Lufthansa Technik’s portfolio includes ‘flying hospitals’ and a huge product range for patient transport units. “We’ve refurbished several aircraft for the transport of wounded soldiers or civilians. The German Air Force is very experienced with this and we’ve a wealth of experience in the field, particularly in wide-bodied aircraft. We’ve also done projects like this for the Bombardier 5000 and other smaller jets.”
Still in the area of unusual challenges, Lufthansa Technik recently handed over a modified Boeing 747SP that is operated jointly by the US’s National Aeronautics and Space Administration (Nasa) and the German Aerospace Centre (DLR) as a Stratospheric Observatory for Infrared Astronomy (Sofia).
Sofia is based on a Boeing 747SP wide-body aircraft modified to include a large door in the aft fuselage that can be opened in flight to allow a 2.5-m diameter telescope access to the sky. The telescope is designed for infrared (IR) astronomy observations in the stratosphere at altitudes of about 41,000 ft (12 km), above most of the water vapour in the Earth’s atmosphere that interferes with IR wavelengths. The aircraft can also travel to almost any point on the Earth’s surface, allowing observation from the northern and southern hemispheres. Lufthansa Technik performed a major overhaul of the aircraft as the company has probably the greatest experience at maintaining these aircraft, with only a handful of 747SPs worldwide still in service, he says.
Modification of an aircraft, whether for special mission use or commercial and private markets, can take up to two years in some cases and this period acts as a damper, reducing the impact of any short-term fluctuations in sales.
He noted that the delivery schedule for Boeing was very high and for Airbus a little lower and that currently the market was not picking up. “There are currently political issues in Russia but the Middle East and Asia, especially China, are not affected so there will be more aircraft coming into the market and they will need outfitting.”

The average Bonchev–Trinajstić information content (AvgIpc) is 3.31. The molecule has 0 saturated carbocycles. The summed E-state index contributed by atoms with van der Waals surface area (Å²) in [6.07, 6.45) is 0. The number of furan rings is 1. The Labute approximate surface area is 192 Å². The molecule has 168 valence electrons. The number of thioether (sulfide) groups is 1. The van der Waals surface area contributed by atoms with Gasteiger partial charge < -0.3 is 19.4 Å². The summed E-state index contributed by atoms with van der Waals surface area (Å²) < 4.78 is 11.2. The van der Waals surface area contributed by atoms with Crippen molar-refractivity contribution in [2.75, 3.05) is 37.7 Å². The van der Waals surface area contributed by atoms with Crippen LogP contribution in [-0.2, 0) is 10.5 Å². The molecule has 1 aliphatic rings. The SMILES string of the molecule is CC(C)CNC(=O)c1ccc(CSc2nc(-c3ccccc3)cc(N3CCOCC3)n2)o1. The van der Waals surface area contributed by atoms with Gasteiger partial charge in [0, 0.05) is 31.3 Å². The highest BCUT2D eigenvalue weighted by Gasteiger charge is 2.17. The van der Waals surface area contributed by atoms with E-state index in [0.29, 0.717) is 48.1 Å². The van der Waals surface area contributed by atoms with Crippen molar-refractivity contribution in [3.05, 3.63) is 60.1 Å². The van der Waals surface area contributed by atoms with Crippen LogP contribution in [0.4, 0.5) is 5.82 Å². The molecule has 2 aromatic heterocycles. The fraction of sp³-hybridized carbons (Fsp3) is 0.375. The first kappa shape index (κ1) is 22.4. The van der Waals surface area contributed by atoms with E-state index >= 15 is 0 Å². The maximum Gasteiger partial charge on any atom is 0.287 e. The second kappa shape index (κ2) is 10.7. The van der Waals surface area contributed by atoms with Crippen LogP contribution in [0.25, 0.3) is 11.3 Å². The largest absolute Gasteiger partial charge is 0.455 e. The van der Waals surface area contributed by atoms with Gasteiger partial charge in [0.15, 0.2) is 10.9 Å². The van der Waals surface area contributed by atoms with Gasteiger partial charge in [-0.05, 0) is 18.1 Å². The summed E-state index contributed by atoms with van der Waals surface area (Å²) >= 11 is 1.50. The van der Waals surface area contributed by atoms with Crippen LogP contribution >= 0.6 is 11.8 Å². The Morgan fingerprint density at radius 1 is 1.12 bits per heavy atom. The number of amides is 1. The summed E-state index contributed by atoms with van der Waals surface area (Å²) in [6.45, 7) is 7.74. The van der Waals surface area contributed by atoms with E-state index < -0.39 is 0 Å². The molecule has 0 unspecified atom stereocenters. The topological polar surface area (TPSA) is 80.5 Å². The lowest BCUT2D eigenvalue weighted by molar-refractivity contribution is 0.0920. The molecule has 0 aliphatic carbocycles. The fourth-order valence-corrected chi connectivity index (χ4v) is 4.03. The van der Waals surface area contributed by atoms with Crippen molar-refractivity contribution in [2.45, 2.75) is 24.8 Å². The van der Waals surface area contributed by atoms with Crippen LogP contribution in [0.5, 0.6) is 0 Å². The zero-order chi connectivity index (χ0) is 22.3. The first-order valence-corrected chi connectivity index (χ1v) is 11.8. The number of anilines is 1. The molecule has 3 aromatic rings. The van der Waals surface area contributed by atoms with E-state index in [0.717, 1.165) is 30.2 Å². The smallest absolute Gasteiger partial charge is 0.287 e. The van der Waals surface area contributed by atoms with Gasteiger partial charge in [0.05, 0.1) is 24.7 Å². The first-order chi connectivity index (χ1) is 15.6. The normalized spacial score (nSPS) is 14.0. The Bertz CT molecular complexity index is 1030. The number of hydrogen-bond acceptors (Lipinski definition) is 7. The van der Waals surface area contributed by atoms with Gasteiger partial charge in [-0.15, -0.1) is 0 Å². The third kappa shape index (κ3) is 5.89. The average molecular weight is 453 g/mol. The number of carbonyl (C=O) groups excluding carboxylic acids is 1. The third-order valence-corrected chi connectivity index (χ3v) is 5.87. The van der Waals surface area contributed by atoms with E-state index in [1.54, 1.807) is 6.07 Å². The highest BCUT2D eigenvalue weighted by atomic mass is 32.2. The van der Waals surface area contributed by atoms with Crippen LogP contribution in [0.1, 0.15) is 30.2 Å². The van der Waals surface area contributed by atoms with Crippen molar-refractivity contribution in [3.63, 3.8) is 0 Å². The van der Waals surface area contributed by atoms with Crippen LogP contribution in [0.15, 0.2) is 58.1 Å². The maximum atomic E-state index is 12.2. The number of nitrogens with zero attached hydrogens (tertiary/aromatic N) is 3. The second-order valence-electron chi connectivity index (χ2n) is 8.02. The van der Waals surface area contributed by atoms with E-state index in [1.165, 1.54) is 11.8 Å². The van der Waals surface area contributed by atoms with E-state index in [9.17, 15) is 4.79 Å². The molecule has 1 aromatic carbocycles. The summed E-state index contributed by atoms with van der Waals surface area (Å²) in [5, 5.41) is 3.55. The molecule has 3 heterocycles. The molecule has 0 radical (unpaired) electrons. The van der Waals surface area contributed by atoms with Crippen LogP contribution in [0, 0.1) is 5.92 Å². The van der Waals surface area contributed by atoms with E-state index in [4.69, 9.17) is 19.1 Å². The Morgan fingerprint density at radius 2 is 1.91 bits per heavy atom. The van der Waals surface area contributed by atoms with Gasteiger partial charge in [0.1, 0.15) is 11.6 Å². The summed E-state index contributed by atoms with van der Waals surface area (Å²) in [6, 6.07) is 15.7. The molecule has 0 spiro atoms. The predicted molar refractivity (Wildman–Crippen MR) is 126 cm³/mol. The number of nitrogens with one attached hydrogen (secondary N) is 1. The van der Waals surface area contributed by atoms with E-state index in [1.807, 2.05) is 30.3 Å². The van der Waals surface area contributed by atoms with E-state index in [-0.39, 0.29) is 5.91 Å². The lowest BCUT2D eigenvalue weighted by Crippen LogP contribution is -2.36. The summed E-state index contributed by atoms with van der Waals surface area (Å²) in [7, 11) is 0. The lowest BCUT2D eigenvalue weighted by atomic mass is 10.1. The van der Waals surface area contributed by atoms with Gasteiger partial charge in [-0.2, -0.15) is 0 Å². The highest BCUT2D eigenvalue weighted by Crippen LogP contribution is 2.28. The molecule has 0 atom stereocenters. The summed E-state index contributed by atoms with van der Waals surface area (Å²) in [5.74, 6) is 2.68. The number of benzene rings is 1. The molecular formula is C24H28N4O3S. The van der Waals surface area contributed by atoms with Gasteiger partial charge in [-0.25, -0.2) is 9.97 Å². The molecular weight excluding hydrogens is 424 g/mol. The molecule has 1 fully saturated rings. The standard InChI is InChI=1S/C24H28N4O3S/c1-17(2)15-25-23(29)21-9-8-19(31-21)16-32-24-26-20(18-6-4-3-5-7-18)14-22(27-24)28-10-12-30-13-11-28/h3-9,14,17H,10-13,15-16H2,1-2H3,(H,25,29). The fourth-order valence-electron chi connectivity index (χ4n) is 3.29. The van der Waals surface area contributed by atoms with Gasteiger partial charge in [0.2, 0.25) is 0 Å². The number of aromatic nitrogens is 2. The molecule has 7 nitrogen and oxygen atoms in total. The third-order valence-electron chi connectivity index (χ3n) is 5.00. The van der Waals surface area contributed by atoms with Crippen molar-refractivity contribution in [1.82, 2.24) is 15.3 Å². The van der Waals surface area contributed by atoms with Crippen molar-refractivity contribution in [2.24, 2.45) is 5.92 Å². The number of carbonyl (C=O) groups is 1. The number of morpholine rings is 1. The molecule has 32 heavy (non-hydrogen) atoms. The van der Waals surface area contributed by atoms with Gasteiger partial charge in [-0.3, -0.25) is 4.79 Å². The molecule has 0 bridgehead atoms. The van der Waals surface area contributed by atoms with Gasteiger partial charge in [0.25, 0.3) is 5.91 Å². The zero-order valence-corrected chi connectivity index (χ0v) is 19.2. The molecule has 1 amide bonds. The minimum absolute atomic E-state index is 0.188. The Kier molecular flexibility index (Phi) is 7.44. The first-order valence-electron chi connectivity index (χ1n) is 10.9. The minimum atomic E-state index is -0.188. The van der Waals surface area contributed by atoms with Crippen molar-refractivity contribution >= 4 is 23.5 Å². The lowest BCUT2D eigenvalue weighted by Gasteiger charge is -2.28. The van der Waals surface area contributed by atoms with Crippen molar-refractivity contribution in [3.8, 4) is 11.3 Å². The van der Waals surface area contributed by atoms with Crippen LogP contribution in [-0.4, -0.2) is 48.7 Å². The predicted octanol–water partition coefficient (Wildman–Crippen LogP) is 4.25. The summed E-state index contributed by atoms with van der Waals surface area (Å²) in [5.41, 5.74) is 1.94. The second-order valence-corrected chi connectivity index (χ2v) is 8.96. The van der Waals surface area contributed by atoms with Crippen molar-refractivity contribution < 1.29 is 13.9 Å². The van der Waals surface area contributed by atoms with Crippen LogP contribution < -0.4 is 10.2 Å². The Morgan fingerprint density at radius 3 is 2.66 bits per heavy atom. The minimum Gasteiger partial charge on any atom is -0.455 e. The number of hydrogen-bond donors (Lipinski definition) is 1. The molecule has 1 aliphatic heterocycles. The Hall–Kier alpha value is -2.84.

The Middle East is by far Lufthansa Technik’s biggest market for VIP services and provides over 70 per cent of its business and this has led to the company opening a VIP sales office in Dubai with two specialist sales personnel to complement the considerable number of technical staff already in the region.
“We have had a sales office here for some time, and we are now opening a production facility for repair, line maintenance, cleaning, engine wash and so on. A lot of these are services that can be done at the customer’s base, anywhere they wish. Dubai is very convenient as there are minimal visa formalities and so on for access,” he says.
FAR EAST PROMISE
Looking ahead, Timm sees considerable potential in Asia and the Far East. “Asia is a big, developing market. Asian customers are used to VIP luxury, mostly very young – in the 30-35 age group – have ‘way-out’ tastes and are used to customised cars, and so on.”
He also points out that these customers now want brands like Gucci, Versace, Armani and other European fashion houses incorporated in their designs, a relatively new trend in aircraft interiors.
“We are, for example, in discussion with a major German car-maker on whether we can work on designing an aircraft interior with them. They have clients who have asked them to deliver the interior of their aircraft as well as their car. They specialise in cars and we aircraft; so there may be a very productive link here,” he says.
Timm foresees a similar shift in the Middle East in a few years when younger clients would be looking at customising their aircraft in the same way. “We have great experience in this style of customisation so if a client wants a branded interior, we can do it. We are experts with what is feasible and legal and a customer’s tastes can be adapted within those parameters to produce whatever they wish.”
Lufthansa Technik’s long engagement with the largely unseen side of customising and supporting both commercial and private aviation extends far beyond just modifying and maintaining aircraft, into pre-emptive design and consultation in the process of producing new aircraft types. Designing out potential problems is equally as important as designing in new features.
And perhaps the best compliment anyone can pay them is that one would never notice their behind-the-scenes work; but that is the way the Backroom Boys are!